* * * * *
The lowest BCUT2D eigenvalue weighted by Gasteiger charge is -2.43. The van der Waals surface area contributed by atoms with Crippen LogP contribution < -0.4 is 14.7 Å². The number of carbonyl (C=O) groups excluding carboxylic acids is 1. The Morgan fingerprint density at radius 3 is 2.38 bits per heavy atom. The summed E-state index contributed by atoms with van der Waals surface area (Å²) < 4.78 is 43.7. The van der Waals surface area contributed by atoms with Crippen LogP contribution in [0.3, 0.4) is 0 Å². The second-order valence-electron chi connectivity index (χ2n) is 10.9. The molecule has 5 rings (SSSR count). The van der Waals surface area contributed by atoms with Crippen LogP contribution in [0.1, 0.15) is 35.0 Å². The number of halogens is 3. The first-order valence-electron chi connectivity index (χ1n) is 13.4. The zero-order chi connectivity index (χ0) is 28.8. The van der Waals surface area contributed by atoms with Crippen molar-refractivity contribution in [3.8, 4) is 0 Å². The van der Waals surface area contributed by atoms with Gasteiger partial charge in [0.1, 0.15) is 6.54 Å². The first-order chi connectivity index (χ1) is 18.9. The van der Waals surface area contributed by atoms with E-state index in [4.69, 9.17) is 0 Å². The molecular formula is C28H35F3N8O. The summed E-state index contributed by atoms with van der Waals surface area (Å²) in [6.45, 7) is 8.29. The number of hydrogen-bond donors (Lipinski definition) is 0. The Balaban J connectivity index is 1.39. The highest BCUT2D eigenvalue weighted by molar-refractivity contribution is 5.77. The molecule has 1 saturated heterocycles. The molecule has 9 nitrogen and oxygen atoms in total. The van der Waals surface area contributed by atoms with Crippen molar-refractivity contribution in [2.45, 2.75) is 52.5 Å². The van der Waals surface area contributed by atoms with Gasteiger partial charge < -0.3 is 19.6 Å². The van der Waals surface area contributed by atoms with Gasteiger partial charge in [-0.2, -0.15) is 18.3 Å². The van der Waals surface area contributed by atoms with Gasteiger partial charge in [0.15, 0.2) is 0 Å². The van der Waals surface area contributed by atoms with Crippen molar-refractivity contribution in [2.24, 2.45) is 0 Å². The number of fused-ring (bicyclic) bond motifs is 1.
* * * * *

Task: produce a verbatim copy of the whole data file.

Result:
The lowest BCUT2D eigenvalue weighted by Gasteiger charge is -2.43. The van der Waals surface area contributed by atoms with Crippen LogP contribution < -0.4 is 14.7 Å². The number of carbonyl (C=O) groups excluding carboxylic acids is 1. The Morgan fingerprint density at radius 3 is 2.38 bits per heavy atom. The summed E-state index contributed by atoms with van der Waals surface area (Å²) < 4.78 is 43.7. The van der Waals surface area contributed by atoms with Crippen LogP contribution in [0.3, 0.4) is 0 Å². The second-order valence-electron chi connectivity index (χ2n) is 10.9. The molecule has 5 rings (SSSR count). The van der Waals surface area contributed by atoms with Crippen LogP contribution in [0.1, 0.15) is 35.0 Å². The number of halogens is 3. The first-order valence-electron chi connectivity index (χ1n) is 13.4. The zero-order chi connectivity index (χ0) is 28.8. The van der Waals surface area contributed by atoms with Crippen molar-refractivity contribution in [3.8, 4) is 0 Å². The van der Waals surface area contributed by atoms with Gasteiger partial charge in [0.1, 0.15) is 6.54 Å². The first-order chi connectivity index (χ1) is 18.9. The van der Waals surface area contributed by atoms with E-state index in [4.69, 9.17) is 0 Å². The molecular formula is C28H35F3N8O. The summed E-state index contributed by atoms with van der Waals surface area (Å²) in [6.45, 7) is 8.29. The number of hydrogen-bond donors (Lipinski definition) is 0. The Balaban J connectivity index is 1.39. The highest BCUT2D eigenvalue weighted by molar-refractivity contribution is 5.77. The molecule has 1 saturated heterocycles. The molecule has 9 nitrogen and oxygen atoms in total. The van der Waals surface area contributed by atoms with Crippen molar-refractivity contribution in [2.45, 2.75) is 52.5 Å². The van der Waals surface area contributed by atoms with Gasteiger partial charge < -0.3 is 19.6 Å². The van der Waals surface area contributed by atoms with Gasteiger partial charge in [-0.2, -0.15) is 18.3 Å². The van der Waals surface area contributed by atoms with Gasteiger partial charge in [0.15, 0.2) is 0 Å². The van der Waals surface area contributed by atoms with Crippen molar-refractivity contribution in [2.24, 2.45) is 0 Å². The number of fused-ring (bicyclic) bond motifs is 1.